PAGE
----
Dear Ones, I do apologize for not blogging earlier about the last few days of General Convention. The combination of no computer and a raging sinus infection had me heading for bed right after dinner both nights.
Wednesday was Budget Day. We heard the presentation on Tuesday in a joint session of the two Houses. The budget is structured to support the Five Marks of Mission (I'll get to those in a minute). Dioceses are being asked to give 19% of each year's budget for the next three years. That is what the current level is. There was talk of reducing the asking to 15% but it was not possible this year. New to the budget are block grants in each of the five mission areas and an increased rate of debt reduction - debt incurred by the renovation of the Church Center - and a development office. All funding for Formation and Vocation were restored.
We spent some time talking about the budget within our deputation and then comments, amendments and points of inquiry began to fly. The Program, Budget and Finance chair and her committee answered questions for at least 30 minutes. All amendments were turned down and we passed the budget as presented.
Thursday was Crunch Day. We spent the morning passing resolutions we wanted the House of Bishops to concur on and the afternoon doing our own concurring as well as passing resolutions the House of Bishops probably didn't get to before they recessed. I would say that these resolutions fall primarily into two categories: care for ourselves or statements on national/international issues.
Among the resolutions in the first category was a resolution allowing bishops to give permission to those congregations who wish to use the lectionary originally printed in the 1979 Book of Common Prayer. We are all supposed to be using the Revised Common Lectionary as of 2010; however, there are many clergy and parishes who prefer the BCP lectionary - mostly conservative congregations but probably not all. Allowing them to return to the BCP lectionary is a pastoral response.
Another was to make available liturgical materials that were prepared by the Standing Commission on Liturgy and Music for Care of Beloved Animals. There are many who have asked that we, being a liturgical church, create prayers and rites for use with our pets. The decision was to make them available but not to authorize them so they are not official liturgical resources. We also agreed to make available the Daily Prayer for All Seasons. This is a series of hours to be prayed individually and in groups during each season of the church year. Again, these are not official.
Perhaps an odd resolution to find in the "care for ourselves" category is one to study the possibility of creating an Episcopal credit union. I'll be interested to see what happens with this one. We also created a task force for the study of marriage - there have been a few changes in our theology of marriage since Abraham's time - and passed several resolutions supporting indigenous ministries within The Episcopal Church.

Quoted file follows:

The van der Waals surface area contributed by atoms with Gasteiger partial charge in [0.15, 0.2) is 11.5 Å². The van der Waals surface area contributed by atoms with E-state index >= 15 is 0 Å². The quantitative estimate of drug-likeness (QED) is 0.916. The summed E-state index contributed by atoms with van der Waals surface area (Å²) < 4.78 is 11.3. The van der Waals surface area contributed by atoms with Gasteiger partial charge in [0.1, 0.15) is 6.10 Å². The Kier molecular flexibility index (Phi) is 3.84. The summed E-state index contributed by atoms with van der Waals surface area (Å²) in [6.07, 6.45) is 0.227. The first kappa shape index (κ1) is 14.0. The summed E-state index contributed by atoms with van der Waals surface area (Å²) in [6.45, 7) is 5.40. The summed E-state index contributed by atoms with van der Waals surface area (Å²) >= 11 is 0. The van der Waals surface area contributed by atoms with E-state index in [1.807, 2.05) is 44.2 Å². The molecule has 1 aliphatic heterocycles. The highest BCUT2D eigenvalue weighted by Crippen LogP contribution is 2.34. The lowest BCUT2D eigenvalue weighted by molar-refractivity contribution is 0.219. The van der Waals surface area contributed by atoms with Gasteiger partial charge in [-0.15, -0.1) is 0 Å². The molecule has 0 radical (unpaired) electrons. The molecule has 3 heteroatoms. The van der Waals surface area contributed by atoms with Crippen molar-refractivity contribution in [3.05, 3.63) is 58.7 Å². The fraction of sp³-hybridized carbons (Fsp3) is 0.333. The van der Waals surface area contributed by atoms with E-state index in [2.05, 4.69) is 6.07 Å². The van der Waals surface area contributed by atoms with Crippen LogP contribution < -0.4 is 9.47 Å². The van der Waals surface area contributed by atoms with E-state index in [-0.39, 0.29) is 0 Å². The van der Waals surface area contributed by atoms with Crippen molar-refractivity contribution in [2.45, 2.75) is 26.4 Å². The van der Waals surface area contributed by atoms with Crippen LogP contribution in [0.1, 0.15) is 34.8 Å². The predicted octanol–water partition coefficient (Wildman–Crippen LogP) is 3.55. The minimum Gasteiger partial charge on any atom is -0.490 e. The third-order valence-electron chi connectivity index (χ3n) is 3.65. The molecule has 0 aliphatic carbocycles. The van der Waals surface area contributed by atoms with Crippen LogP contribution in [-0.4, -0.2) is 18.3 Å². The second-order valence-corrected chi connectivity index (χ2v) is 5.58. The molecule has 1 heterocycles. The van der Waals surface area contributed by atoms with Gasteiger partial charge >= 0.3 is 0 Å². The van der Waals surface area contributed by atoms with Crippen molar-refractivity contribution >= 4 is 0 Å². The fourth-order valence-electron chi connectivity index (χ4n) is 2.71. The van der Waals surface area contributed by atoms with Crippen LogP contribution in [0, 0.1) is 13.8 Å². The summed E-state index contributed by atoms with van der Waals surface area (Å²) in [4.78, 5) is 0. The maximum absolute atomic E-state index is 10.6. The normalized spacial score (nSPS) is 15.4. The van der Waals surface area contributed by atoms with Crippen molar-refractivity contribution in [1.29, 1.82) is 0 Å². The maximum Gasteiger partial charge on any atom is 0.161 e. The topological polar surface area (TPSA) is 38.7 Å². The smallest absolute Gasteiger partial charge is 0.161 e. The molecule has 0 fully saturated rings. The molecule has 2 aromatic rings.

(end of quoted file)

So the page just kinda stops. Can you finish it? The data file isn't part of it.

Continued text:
Statements on national/international interests have been a bugaboo for me since my first General Convention in 1985 when anything like this had a resolve attached stating that we would send copies of the resolution to any and every leader of the countries involved. I began to think of these as "motherhood and apple pie" resolutions, those that made the proposer and a few others feel good about raising their pet issue in the forum of General Convention. But before I left almost two weeks ago, Jim Wilson sent me an email convincing me that General Convention is the right place to raise issues of moral conscience and that only General Convention can commend these issues to parishes and dioceses. So, while I understood the folks who stood to argue that we do not need to be telling Congress how to do their business, I now think we do need to give the Episcopal Public Policy Network, our lobbyists in Washington, direction and we do need to lend our voices to those who may well be voiceless.
Therefore, we join with others who also speak to these issues and for these peoples:
- ending the embargo against Cuba,
- advocating reform for credit reporting and mortgage lending practices,
- supporting and celebrating the Sudanese communities in our Church,
- encouraging every diocese to establish a camp for the children of those in prison,
- seeking reform within the prison system, particularly those owned privately (East Tennessee resolution),
- standing with indigenous peoples everywhere to protect their rights,
- raising awareness of and working against human trafficking,
- advocating for maternal and infant health,
- establishing the Church as the moral voice of health care,
- continuing to address Christian Anti-Judaism,
- supporting the Al Ahli Hospital in Gaza.
And now it is time to return to the real world of Kingsport and St. Christopher's. Lest you think that all we did was attend meetings and vote on all manner of things, I assure you that East Tennessee had a lot of fun together at lunch and dinner most every day. Most of us connected with old friends and made new ones. We shopped in the exhibit hall and learned about new programs for our churches there. We laughed a lot and shared some sadness, too. We snacked between huge meals, tossed crayons at each other and made lists of silly things that were said - or that we thought we heard. And we decided that the ratty coonskin hat that has been our "mascot" for the last hundred years needs to be retired for a more suitable East Tennessee representation. Perhaps a nice black bear with a fish in his paw?